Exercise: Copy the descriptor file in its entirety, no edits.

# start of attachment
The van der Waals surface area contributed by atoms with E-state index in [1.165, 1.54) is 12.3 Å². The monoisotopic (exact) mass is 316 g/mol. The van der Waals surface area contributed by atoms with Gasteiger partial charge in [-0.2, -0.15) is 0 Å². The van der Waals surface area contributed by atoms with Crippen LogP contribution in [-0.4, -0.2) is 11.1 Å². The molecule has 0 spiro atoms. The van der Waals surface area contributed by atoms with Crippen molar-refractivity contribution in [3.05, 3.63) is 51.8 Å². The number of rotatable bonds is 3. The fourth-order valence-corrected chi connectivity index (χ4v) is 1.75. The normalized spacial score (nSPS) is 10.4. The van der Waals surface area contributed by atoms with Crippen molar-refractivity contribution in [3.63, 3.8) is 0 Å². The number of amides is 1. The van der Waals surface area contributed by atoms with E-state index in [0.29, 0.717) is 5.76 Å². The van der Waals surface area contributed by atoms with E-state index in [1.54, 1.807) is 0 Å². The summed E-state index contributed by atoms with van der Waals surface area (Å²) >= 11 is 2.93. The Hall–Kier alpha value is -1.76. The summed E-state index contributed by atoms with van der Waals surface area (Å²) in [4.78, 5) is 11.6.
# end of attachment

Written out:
The van der Waals surface area contributed by atoms with E-state index in [1.165, 1.54) is 12.3 Å². The monoisotopic (exact) mass is 316 g/mol. The van der Waals surface area contributed by atoms with Gasteiger partial charge in [-0.2, -0.15) is 0 Å². The van der Waals surface area contributed by atoms with Crippen LogP contribution in [-0.4, -0.2) is 11.1 Å². The molecule has 0 spiro atoms. The van der Waals surface area contributed by atoms with Crippen molar-refractivity contribution in [3.05, 3.63) is 51.8 Å². The number of rotatable bonds is 3. The fourth-order valence-corrected chi connectivity index (χ4v) is 1.75. The normalized spacial score (nSPS) is 10.4. The van der Waals surface area contributed by atoms with Crippen molar-refractivity contribution in [3.63, 3.8) is 0 Å². The number of amides is 1. The van der Waals surface area contributed by atoms with E-state index in [0.29, 0.717) is 5.76 Å². The van der Waals surface area contributed by atoms with E-state index in [1.54, 1.807) is 0 Å². The summed E-state index contributed by atoms with van der Waals surface area (Å²) >= 11 is 2.93. The Hall–Kier alpha value is -1.76. The summed E-state index contributed by atoms with van der Waals surface area (Å²) in [4.78, 5) is 11.6.